And we'll finish up by linking back to the main story on today's live blog...the results of our poll...
"The ayes have it. The ayes have it. Unlock"
Anyway, Ryan's completing the week, so be sure to check back tomorrow for some more live blog action...
🇦🇺 What a day for @CalebEwan 💨
— Eurosport (@eurosport) March 9, 2022
Caleb Ewan sprinted to his third win of the season, in his final race before Milan-San Remo next Saturday. I say last race, he's still got four more stages of the week-long WorldTour stage race to go, and should get at least one more shot at another win later on in the week.
The first of those opportunities comes tomorrow where we'll see just how well the Aussie is climbing. He's been saying all the right things about being in similarly Poggio-defeating shape as last year, but can he win a punchy hilltop finish? We'll see...
Ewan's win came after an audacious four-man group went clear, including Tadej Pogačar, Julian Alaphilippe, Tao Geoghegan Hart and Marc Soler...
— the Inner Ring (@inrng) March 9, 2022
As expected we've had plenty of feedback on yesterday's story about the government rejecting calls from Labour MP Fleur Anderson for cyclists to be required to use a bell...
It's not a new argument either, the 10s were dotted occasional comments from MPs and Lords raising the issue, sometimes in other unrelated road safety debates.
On Facebook, Carol Loughlin told us she finds using one is a bit of a "lottery" as "some pedestrians move across without issue but some seem to see it as a personal attack on their freedom to spread out across the entire shared path."
Martin Hawkins reports "once [being] told if I rang that bell again he'd stick it up my a**e, charming!"
Rog Davies also pointed out the ding of a bell can sometimes come across as rude or entitled..."The thing for me is 'good morning - just letting you know I'm here as I didn't want to make you jump' is infinitely more friendly than ding, ding get out of my way!"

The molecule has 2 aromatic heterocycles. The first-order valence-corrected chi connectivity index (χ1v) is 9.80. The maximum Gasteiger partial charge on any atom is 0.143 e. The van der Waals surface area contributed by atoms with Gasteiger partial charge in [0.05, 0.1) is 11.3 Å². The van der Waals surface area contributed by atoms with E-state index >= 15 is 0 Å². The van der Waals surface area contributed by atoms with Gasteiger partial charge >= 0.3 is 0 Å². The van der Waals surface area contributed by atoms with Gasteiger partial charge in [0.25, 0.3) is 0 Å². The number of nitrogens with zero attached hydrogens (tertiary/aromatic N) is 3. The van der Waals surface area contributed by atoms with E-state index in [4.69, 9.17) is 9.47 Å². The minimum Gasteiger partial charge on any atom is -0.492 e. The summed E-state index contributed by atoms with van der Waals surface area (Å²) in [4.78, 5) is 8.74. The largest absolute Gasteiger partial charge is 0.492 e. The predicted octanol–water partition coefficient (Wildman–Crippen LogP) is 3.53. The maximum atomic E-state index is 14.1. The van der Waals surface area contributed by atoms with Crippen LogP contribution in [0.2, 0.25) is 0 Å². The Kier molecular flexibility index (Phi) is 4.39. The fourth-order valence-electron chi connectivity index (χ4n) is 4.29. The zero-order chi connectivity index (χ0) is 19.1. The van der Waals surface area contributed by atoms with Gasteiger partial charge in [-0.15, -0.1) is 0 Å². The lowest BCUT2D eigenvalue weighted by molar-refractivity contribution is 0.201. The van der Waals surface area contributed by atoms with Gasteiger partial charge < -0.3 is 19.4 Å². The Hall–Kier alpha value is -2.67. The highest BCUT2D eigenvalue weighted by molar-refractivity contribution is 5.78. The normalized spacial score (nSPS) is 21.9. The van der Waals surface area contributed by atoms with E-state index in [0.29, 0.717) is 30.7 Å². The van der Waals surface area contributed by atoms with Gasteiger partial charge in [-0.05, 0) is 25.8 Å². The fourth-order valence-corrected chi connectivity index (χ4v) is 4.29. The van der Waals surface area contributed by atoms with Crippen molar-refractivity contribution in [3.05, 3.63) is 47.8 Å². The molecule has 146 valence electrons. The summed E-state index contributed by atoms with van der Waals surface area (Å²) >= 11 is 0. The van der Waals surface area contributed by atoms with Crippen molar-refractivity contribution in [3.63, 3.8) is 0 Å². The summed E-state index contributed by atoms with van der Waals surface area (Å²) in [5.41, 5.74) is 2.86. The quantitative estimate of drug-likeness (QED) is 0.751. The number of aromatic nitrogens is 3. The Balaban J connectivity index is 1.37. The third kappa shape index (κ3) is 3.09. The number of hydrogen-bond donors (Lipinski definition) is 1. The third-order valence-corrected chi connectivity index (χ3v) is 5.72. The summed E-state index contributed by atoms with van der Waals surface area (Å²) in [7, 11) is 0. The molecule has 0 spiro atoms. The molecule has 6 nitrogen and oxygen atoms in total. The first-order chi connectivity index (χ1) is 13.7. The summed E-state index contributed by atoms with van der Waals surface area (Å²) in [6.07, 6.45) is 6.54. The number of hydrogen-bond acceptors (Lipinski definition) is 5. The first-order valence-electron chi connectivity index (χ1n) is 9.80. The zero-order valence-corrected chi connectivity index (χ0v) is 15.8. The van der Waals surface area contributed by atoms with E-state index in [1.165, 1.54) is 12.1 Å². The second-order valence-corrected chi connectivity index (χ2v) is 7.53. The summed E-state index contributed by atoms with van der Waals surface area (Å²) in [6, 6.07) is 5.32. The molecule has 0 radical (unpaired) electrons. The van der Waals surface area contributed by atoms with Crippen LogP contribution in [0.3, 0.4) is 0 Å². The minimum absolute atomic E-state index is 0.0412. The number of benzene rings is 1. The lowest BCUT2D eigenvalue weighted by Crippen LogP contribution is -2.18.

While, Andrew Drake agreed: "I can shout a warning and in a more friendly way."
We had a couple of emails in on the subject too. One, probably sent from under a bridge somewhere, aksed: "Read an article about bells on bikes, is this to make pedestrians using a crossing aware the cyclist is about to go straight though the red lights and nearly hit them?"
Rod also got in touch to say: "That very conservative organisation the Road Time Trials Council then removed the requirement for time triallists to carry a bell whilst riding in a time trial. I along with most riders removed the bell from both my TT bike and my training bike and they are still to this day on the shelf in my workshop. I have no intention whatsoever of using them again! At 75 I am still riding 200 miles a week on road and turbo...... without a bell in sight." No bell on the turbo? Surely that's a bit of a risk...
A bell is so simple and works way better than anything else, including your own voice. 🤦 https://t.co/M1ipUQgkSV
— Cycling Trivialities (@_CycleMan_) March 8, 2022
This morning, group of *eight* people wondered across my path on the Armstrong Bridge:
50m out: 🛎️🛎️!
30m: 🛎️ 🛎️🛎️!
10m (braking): 🛎️🛎️🛎️🛎️🛎️!
5m (walking pace): "Excuse me! Coming through!"
Pedestrians scattering, with, "WHY DON'T YOU USE YOUR RUDDY BELL!?"
— KarlOnSea (@KarlOnSea) March 8, 2022
For many pedestrians that already have identified themselves as a 'non-cyclist' all a bell does is say "Oi, GET OUTTA MY WAY!' I prefer to speak, where they hear a human saying 'Hi there, excuse me"
— andy smith (@thevetchlings) March 9, 2022